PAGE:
West Winds Gin wants to raise $3.5 million via equity crowdfunding to make more people “fall in love” with gin
Monday, May 14, 2018/
Margaret River brand West Winds Gin has launched an equity crowdfunding campaign to raise $3.5 million to accelerate its growth, and while this form of fundraising is new to the Australian market, it’s been on the distiller’s radar for years.
West Winds chief executive Paul White tells SmartCompany a business like his is a perfect candidate for an equity crowdfunding campaign, because so many punters are keen to own a piece of the alcohol brands they consume.
“We were getting queries from people all the time, asking, ‘how do we invest?’,” he says.
“The appeal of [equity crowdfunding] is that it’s a great way to broaden the base of people on the journey with us.”
White started his entrepreneurial journey in 2006, when his “fascination with making things” led the engineer to investigate how to build a gin distillery, including travelling to the US to learn how to make spirits.
West Winds has been largely bootstrapped since launching in 2010, with the company raising “less that $2 million” from mainly friends and family over the past eight years, White says.
However, with fans of the gin brand regularly asking how they could buy a piece, White says he’s been considering an equity crowdfunding tilt for years, having met Equitise co-founder Chris Gilbert three years ago.
“We’ve been in touch for a long time, and as soon as the legislation went through in Australia, we started to talk seriously,” White says.
The West Winds Gin offer was open to a select few investors last week and went live to the public on the Equitise platform this week. According to the funding page, the business has so far raised $473,000 of a minimum required $500,000, with 64 days left to invest in the company.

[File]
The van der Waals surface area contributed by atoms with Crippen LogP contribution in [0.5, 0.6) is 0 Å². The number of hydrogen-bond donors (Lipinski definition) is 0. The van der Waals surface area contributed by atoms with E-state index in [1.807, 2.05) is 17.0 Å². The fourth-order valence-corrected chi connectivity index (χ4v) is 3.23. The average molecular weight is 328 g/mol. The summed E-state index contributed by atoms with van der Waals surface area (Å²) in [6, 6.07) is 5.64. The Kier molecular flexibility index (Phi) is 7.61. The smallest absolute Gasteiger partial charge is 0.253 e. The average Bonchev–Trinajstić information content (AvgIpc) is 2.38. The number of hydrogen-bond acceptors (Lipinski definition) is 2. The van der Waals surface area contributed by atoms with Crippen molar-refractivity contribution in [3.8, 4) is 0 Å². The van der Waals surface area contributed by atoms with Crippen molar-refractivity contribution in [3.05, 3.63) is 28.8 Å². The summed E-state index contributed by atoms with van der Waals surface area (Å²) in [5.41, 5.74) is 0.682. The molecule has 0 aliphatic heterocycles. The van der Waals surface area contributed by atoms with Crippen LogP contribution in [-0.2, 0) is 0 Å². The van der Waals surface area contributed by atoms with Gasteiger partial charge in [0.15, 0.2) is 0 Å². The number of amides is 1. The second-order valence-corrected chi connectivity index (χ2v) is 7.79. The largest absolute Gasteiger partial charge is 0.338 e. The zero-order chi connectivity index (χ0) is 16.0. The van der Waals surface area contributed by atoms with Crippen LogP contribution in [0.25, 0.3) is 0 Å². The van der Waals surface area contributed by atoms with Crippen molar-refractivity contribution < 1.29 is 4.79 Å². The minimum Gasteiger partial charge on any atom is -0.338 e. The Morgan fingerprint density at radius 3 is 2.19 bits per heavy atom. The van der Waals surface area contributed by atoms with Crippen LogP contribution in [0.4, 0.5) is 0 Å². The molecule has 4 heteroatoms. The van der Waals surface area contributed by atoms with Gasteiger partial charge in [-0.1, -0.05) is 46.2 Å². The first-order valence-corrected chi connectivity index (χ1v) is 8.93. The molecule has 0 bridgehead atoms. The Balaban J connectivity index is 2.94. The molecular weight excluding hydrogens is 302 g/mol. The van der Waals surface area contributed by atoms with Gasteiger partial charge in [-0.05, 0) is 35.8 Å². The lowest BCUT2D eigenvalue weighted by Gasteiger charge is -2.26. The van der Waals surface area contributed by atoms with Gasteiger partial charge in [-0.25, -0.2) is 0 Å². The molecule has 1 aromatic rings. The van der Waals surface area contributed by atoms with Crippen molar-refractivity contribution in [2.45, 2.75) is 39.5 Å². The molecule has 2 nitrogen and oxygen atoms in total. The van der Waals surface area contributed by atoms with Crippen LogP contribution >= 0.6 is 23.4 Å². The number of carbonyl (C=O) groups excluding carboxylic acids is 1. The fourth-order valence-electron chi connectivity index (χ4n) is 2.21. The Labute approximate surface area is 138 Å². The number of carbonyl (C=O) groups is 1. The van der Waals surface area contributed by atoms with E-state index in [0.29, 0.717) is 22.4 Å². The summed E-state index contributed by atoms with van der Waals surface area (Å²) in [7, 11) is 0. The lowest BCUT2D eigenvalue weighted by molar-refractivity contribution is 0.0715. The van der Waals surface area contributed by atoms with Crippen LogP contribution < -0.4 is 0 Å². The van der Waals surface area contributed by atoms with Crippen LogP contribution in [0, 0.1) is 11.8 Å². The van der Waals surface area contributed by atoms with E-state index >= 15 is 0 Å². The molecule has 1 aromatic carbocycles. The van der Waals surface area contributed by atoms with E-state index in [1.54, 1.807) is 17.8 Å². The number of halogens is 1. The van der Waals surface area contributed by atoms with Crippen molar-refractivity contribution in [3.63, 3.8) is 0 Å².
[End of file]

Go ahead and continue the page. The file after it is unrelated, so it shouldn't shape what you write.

Punters can buy a piece of the business for a minimum investment of $500.
The company will use the funds “primarily for working capital and for inventory as we grow,” White says.
In its first year, West Winds Gin sold around 5000 bottles of gin, White says. This year, “we’ll be north of 100,000 bottles”, White says. These are sold throughout Australia as well as into Canada, the UK, France, Singapore, the United Arab Emirates, Japan, China and Malaysia.
White says the capital raised in this crowdfunding campaign will go towards bridging the gap between the company’s payment of excise tax and its payment for products, as well as increasing marketing exposure, given West Winds has its eye on the US market.
“The focus at this point is South East Asia and the UK and Europe, but we’re looking closely at North America, looking very closely at the US,” White says.
Getting customers to “fall in love” with gin
White says this is a great time for independent spirits businesses in Australia, given the country is seeing a “reemergence of a craft spirits and cocktail culture”.
However, there are challenges to this competitive landscape, especially given customers only really form close relationships with spirits companies after experiencing their products first-hand.
“We want to increase our marketing exposure because it’s been pretty low-key so far,” White says.
“We’ve done a lot of festivals, and festivals are a great way to get people to taste our products and building awareness,” he says.
Forming a direct relationship with buyers is incredibly important, because customers are more likely to buy West Winds Gin products again once they have had that initial positive experience, White says.
“One of the things for us is that with our gins, is that if we can get people to taste them, then we get people to fall in love with them,” he says.
“People are much more receptive [to new gin products] now.”
All that glitters is not gold: The upsurge of paid followers and engagement on LinkedIn Sue Parker DARE Group founder
Bin juice bingers: How to avoid the sinister clutches of the procurement department and its cold benchmarking Ian Whitworth Scene Change co-founder
Locked and uploaded: How to take bricks-and-mortar stores digital with video Michael Langdon Levity director
Why retailers have no idea about the future Dean Salakas The Party People chief
There's only one way to attract and retain millennial talent — but it'll cost you a few bricks Lauren Lowe Future Fitouts co-founder
Advice for going green, from one chief executive to another James Chin Moody Sendle co-founder